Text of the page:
For the first time this season, Buffalo Sabres fans will be allowed into the KeyBank Center for the March 20 game vs. the Boston Bruins. Tickets went on sale this week. Season-ticket holders were given first dibs on the seats, but it appears many of them took a pass.
The KeyBank Center’s capacity is 19,070, but because of COVID-19 restrictions, the State of New York only allows stadiums to sell seats at 10 percent capacity. In this case, that meant 1,907 seats were up for grabs to season pass holders. Yet, shortly after the March 12, 2:00 P.M. opening of the ticket sale, more than 1,000 tickets became available to the general public on the Sabres’ website.
So, for a franchise that as recently as 2016 had to limit the number of season-ticket holders to 16,000 to ensure the availability of individual game tickets for all fans, the Sabres could not find 1,900+ of them that wanted to buy tickets to watch the National Hockey League’s last-placed team.
Perhaps we shouldn’t be all that surprised that season-ticket holders did not immediately snatch up the limited number of seats available in a frenzy of excitement. With the way this season is going, it’s no wonder the team is having a tough time getting people into the building — even if it is the first time they are allowed to watch their beloved Blue and Gold in a year. Fans watching the games from home this season are more likely to cancel their cable than they are to hop on the NFTA Metro’s Rapid Rail to KeyBank Center.
Sabres Game Attendance Requires Mandatory COVID Test
All fans attending Sabres games will need to produce a negative molecular PCR test — the so-called “gold standard” test for coronavirus detection — within 72 hours of the game. This protocol could also factor in the sluggish ticket sales among die-hard fans. The test itself costs about $64.
To help fans meet this requirement, the Sabres’ partnered with Quest Diagnostics’ consumer-initiated testing service, QuestDirect, to allow them to schedule their tests in advance of the March 20 game at multiple locations throughout Western New York.
After buying a ticket, QuestDirect emailed fans a link to a registration site that came with a code that allowed them to schedule the PCR test.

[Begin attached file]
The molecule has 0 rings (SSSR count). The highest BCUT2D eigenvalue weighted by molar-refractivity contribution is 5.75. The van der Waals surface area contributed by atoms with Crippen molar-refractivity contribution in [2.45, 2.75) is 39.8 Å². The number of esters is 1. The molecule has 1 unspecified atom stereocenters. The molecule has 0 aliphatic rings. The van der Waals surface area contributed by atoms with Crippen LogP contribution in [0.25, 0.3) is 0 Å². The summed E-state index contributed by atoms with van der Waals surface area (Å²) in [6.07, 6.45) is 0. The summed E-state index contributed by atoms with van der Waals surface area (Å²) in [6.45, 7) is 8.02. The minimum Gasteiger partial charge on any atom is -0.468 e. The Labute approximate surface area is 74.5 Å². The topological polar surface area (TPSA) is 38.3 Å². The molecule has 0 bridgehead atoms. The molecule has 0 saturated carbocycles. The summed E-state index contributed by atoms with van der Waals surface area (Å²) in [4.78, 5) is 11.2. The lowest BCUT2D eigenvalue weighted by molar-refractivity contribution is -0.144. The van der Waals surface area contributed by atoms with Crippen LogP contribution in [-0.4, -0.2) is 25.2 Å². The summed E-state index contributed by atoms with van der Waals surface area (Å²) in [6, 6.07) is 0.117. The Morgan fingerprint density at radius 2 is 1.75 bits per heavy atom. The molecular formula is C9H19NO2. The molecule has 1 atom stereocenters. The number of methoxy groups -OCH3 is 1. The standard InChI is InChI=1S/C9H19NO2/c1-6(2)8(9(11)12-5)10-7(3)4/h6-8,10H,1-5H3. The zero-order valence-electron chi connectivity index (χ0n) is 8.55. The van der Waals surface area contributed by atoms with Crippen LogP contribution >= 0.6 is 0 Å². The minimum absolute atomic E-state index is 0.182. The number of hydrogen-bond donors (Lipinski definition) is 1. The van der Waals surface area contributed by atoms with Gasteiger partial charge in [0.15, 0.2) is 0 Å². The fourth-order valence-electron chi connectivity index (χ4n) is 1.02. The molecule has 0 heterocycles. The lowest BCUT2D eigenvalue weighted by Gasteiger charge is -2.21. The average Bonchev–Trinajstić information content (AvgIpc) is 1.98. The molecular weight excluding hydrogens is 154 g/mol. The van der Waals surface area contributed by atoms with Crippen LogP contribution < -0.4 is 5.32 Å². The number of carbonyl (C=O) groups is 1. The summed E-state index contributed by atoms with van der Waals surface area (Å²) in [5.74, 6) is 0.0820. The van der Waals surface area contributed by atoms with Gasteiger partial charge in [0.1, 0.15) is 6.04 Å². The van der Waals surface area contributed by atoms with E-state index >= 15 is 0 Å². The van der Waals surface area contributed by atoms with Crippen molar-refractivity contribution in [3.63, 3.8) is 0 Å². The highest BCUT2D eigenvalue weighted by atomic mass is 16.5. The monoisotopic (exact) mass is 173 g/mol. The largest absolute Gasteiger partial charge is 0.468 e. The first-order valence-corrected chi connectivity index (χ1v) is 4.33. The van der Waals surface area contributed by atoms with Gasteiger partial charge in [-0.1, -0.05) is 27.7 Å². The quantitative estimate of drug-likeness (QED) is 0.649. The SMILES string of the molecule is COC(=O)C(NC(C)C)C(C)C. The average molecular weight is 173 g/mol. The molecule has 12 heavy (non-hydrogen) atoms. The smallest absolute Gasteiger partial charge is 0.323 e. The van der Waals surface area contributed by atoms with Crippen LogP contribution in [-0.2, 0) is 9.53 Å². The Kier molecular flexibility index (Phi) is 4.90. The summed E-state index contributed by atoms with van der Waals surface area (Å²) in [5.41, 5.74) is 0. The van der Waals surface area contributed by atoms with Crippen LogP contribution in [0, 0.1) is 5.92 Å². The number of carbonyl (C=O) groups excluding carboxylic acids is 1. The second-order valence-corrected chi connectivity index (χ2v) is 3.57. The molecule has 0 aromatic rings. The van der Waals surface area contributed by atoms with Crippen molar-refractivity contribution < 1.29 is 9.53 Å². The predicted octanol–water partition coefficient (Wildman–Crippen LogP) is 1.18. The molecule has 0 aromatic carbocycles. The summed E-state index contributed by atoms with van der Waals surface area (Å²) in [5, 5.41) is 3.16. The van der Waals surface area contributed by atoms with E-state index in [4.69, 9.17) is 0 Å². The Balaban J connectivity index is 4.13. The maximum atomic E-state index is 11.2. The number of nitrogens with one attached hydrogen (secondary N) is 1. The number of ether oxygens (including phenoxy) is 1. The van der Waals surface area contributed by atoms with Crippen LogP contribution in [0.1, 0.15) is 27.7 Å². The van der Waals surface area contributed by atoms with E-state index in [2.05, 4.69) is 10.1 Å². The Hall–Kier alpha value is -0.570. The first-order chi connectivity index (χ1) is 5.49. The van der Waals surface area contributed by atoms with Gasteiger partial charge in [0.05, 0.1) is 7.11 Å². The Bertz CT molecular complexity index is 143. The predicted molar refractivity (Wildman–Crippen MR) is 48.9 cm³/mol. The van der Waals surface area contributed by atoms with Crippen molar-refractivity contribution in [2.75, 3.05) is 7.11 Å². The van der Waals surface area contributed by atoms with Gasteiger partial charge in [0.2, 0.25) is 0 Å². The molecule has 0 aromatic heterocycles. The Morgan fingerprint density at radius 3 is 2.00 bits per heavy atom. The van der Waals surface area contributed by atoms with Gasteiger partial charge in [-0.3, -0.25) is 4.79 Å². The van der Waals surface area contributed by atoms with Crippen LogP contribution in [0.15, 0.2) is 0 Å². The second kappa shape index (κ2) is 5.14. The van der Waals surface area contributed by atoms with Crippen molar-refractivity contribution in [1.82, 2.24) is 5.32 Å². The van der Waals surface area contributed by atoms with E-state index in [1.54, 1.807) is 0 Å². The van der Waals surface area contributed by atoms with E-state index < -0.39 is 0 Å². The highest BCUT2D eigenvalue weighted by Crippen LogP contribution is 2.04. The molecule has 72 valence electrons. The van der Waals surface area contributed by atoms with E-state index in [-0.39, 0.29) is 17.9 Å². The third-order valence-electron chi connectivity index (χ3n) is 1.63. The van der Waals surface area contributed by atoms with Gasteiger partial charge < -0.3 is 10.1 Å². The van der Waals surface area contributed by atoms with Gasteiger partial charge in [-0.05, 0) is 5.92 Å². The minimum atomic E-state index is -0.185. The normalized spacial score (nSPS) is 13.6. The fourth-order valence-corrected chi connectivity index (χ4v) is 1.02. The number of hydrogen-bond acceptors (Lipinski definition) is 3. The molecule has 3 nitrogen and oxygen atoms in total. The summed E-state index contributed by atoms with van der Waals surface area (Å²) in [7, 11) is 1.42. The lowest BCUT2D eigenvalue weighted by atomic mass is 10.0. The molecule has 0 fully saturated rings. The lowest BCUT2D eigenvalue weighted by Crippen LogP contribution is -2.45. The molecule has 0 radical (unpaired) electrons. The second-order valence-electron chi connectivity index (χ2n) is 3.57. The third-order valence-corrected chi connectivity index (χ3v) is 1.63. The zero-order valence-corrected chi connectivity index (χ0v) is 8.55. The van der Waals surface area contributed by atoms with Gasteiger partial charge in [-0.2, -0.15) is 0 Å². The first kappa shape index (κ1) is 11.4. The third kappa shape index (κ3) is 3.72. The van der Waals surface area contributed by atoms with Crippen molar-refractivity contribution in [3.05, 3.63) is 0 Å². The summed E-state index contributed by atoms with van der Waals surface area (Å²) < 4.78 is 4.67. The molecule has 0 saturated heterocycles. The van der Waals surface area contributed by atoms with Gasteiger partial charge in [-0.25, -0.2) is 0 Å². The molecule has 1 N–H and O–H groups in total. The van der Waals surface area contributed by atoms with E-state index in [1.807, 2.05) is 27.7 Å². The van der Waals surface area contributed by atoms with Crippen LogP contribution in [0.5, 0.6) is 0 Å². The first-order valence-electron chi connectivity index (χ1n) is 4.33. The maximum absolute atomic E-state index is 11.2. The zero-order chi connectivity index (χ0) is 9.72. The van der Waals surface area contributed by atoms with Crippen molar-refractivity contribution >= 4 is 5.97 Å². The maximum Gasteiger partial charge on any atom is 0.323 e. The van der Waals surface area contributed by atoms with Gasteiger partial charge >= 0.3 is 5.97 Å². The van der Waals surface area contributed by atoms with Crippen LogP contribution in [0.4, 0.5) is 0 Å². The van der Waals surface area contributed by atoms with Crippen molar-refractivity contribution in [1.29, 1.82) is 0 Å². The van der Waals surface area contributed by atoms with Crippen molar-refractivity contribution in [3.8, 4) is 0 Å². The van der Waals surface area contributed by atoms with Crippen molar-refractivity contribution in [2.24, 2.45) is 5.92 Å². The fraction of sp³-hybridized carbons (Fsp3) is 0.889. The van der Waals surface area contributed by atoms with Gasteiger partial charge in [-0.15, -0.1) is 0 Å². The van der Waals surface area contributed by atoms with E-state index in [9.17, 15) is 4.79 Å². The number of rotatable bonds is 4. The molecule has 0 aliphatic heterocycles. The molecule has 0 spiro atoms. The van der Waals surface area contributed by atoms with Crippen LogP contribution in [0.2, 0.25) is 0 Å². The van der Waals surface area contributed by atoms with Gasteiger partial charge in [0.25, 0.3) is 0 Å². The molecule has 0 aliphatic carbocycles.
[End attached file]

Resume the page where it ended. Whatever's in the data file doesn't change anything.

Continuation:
The Sabres also teamed up with another company that uses a Health Pass app for COVID-19 screening of fans. Fans who bought tickets needed to download the app and verify their identity before linking their COVID test results with the app, receiving a greenlight for a negative test and indicating their ability to attend the game.
“We’re doing this for our fans and to experience the journey together with them,” head coach Ralph Krueger said. “Without having interaction with them, it’s just a big piece missing in the puzzle. That’s something we look forward to seeing here on the 20th, back in the Keybank Center.”
The Athletic’s Sabres reporter John Vogl reported that shortly after the majority of season-ticket holders took a pass on the ability to see their team in action, about 1,051 seats remained available. By Vogl’s math, that meant approximately only 856 Sabres VIP fans took the team up on the first-dibs offer.
That is, of course, assuming that all 1,907 tickets were available to be sold and that the Sabres did not save some for players’ families, wives, girlfriends or other purposes.
According to some Twitter users cited by Vogl on his feed, Boston Bruins fans were happy to jump at the opportunity to snag up some of the tickets that the locals were eschewing.
Vogl described the whole scene as a “ticket bloodbath.” As of Friday evening, there were still some tickets available. So if you are in the Buffalo area and want to get to the game next weekend, it’s still possible. It could be one of your last chances to see many of the current Sabres.